Bite-sized Review:
Highrise City

Developer: Fourexo Entertainment

Release Date: 4 September, 2023 

Platform: Windows

Genre: Citybuilder

By Chris Picone, 12 September 2023

I grew up with games like Sim City and love the genre.  I've played a bunch of other titles since, but they've all featured different themes - different time settings or focused on rail or some particular aspect of the economy.  I really haven't played a full-scale modern world city builder since Sim City 2000.  So I went into Highrise City with pretty high expectations. 


Highrise City is gorgeous.  The predominant view is isometric, reminiscent of the original Sim City games, but Highrise is a modern beast and comes with all the mod-cons.  That means you can freely pan and zoom - and also rotate, both vertically and horizontally.  This allows you to keep an eye on the big picture while you're planning out future developments while also allowing you to track the various needs and notifications across the city and you can also zoom right in to check out all the lovely details of your city:  While your "employee" class live in big apartment buildings, your "craftsmen" often live in little mansions with backyards full of trampolines and pools and all sorts.  You can see vehicles and people scooting about everywhere, the city really comes to life, and you can even "possess" a vehicle and drive it around town so you can see what it really looks like on the ground.  


The core gameplay is pretty similar to most citybuilder sims kicking around these days.  You start small and of course have to set your town's services up first, installing power plants and water tanks and establishing pipelines and power for your town, then building residential areas to attract your first craftsmen who will tend your early vegetable and fruit farms, fisheries, and so on.  After that, it's as much a battle for survival as growth, as you have to carefully juggle the need to expand with meeting your population's needs.  As you grow you need more food, more jobs, more services, which in turn requires more workers and more land - but every piece of infrastructure (road, pipeline, powerline, etc.) attracts a maintenance cost.  If you aren't careful you'll build yourself into an economic bottleneck that can be your undoing.  The game throws little "quests" at you - targets to reach,  and at each milestone new or improved buildings and services become available.  Before you know it, you'll have a huge sprawling city and looking to buy new chunks of land to expand into.  The land's worth mentioning too; Highrise City offers some really interesting landscapes to build on, where you need to work around (or utilise) forests and waterways that push you toward  creative expansion.  The game's a little inconsistent in its approach to the amount of micro-managing you need to do, but it favours a lenient approach, allowing you to focus on expanding rather than trying to plug power and water into every building individually.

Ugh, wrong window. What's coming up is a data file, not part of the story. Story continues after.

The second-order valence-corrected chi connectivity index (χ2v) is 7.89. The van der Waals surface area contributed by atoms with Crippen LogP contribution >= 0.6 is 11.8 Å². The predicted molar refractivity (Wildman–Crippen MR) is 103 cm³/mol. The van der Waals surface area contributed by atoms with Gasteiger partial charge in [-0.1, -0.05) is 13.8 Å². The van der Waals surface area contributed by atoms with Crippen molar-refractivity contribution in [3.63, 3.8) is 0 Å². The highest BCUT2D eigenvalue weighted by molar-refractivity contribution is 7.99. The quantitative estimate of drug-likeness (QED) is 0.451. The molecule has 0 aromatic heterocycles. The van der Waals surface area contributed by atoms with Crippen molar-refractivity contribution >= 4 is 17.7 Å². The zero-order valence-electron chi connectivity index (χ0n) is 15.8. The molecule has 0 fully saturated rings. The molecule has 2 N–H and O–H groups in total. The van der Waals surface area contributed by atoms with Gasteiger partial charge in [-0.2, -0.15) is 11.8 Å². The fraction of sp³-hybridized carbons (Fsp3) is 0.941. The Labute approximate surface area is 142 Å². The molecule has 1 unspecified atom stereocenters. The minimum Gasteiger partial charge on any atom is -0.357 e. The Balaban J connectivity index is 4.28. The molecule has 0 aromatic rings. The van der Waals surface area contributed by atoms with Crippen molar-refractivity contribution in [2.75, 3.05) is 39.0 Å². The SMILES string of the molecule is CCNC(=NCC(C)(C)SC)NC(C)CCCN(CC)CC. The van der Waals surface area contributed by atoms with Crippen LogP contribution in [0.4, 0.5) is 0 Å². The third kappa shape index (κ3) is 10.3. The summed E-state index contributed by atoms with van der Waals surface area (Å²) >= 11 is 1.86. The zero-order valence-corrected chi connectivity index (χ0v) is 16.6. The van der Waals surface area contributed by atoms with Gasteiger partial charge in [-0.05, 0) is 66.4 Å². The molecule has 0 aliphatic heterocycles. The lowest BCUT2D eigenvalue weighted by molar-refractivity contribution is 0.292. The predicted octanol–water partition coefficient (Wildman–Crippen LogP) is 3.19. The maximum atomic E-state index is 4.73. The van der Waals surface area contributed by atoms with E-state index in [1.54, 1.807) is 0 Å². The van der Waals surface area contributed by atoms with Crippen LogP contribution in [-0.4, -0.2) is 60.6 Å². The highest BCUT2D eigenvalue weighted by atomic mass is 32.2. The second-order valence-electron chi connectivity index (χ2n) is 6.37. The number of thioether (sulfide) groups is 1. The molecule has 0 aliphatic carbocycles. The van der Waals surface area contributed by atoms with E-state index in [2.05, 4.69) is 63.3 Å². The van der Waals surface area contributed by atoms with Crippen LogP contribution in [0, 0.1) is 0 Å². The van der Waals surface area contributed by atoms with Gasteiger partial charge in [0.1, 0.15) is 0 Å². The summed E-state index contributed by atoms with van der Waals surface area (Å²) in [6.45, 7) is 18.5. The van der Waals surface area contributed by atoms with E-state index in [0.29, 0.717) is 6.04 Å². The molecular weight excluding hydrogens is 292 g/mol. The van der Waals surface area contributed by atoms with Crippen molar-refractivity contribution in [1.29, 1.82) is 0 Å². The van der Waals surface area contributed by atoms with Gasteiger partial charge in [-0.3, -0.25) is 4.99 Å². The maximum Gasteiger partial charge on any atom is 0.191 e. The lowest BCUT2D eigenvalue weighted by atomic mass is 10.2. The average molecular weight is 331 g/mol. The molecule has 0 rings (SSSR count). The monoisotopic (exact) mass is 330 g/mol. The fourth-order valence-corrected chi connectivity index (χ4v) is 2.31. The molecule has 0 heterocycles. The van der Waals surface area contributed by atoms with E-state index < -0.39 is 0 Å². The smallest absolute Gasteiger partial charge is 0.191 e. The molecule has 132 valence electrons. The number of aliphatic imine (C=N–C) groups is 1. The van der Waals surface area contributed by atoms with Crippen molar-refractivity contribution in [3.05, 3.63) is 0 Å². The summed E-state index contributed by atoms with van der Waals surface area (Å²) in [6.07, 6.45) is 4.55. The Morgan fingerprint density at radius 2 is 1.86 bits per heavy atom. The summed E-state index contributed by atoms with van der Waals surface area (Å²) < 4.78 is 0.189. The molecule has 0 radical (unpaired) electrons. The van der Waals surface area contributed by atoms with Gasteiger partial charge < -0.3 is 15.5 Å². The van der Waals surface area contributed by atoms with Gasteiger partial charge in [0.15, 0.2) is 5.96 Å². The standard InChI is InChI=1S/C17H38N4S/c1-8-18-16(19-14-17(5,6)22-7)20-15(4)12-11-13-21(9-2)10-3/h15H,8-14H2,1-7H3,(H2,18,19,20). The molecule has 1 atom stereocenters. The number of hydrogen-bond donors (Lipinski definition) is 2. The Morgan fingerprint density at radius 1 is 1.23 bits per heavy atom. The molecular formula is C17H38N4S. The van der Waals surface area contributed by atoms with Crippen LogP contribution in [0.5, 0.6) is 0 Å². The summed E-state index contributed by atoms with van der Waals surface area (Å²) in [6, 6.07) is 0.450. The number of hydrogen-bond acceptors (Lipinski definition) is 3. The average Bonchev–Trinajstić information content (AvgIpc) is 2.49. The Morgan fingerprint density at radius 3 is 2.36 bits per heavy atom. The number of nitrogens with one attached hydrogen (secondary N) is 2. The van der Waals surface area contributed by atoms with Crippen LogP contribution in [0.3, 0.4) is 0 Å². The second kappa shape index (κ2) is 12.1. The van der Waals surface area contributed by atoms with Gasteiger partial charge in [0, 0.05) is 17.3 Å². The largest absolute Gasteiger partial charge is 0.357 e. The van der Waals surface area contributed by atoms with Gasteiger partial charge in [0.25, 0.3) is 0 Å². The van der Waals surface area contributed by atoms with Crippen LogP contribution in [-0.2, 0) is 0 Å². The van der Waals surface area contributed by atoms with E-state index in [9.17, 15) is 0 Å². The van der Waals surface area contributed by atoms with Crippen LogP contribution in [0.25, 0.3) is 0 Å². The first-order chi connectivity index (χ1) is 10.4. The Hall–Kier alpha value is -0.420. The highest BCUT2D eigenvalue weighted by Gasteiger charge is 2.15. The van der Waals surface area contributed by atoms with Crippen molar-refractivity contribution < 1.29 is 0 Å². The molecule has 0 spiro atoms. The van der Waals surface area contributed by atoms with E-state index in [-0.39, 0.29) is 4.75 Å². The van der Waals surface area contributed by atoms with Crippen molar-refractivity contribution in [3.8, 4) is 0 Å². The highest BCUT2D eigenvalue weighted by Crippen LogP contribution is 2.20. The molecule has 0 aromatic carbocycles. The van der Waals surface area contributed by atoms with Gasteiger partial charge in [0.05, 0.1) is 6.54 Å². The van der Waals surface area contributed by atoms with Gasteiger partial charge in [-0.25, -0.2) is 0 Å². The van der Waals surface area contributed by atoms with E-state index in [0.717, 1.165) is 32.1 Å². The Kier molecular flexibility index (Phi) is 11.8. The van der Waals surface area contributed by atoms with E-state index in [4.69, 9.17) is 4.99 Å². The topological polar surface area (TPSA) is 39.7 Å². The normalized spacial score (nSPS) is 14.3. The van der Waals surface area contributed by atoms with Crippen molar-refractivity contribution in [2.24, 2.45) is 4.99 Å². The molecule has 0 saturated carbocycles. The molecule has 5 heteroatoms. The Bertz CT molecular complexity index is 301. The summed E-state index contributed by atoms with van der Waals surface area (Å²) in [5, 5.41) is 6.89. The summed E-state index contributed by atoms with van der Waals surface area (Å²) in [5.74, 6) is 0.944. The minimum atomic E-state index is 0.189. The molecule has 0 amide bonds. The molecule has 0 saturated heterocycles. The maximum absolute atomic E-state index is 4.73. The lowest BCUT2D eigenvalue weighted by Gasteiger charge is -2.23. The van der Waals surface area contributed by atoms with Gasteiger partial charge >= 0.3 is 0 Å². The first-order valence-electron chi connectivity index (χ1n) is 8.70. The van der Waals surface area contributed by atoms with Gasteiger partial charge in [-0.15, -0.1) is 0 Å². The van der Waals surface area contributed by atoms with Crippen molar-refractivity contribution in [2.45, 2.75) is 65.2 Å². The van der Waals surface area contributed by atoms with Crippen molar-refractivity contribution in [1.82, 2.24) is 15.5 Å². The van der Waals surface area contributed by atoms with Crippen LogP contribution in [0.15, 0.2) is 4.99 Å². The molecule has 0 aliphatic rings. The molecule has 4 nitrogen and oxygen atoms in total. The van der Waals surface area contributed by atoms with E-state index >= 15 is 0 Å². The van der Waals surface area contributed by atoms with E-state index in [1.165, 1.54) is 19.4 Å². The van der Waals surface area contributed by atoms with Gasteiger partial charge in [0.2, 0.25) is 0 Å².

I was hooked on Highrise City pretty quickly.  It was nostalgia at first but the game's quest & reward feature prompts you to build and grow quickly, and the constant stream of new buildings, services, and upgrades can get addictive.  If you enjoy citybuilders, I'd definitely recommend checking this one out.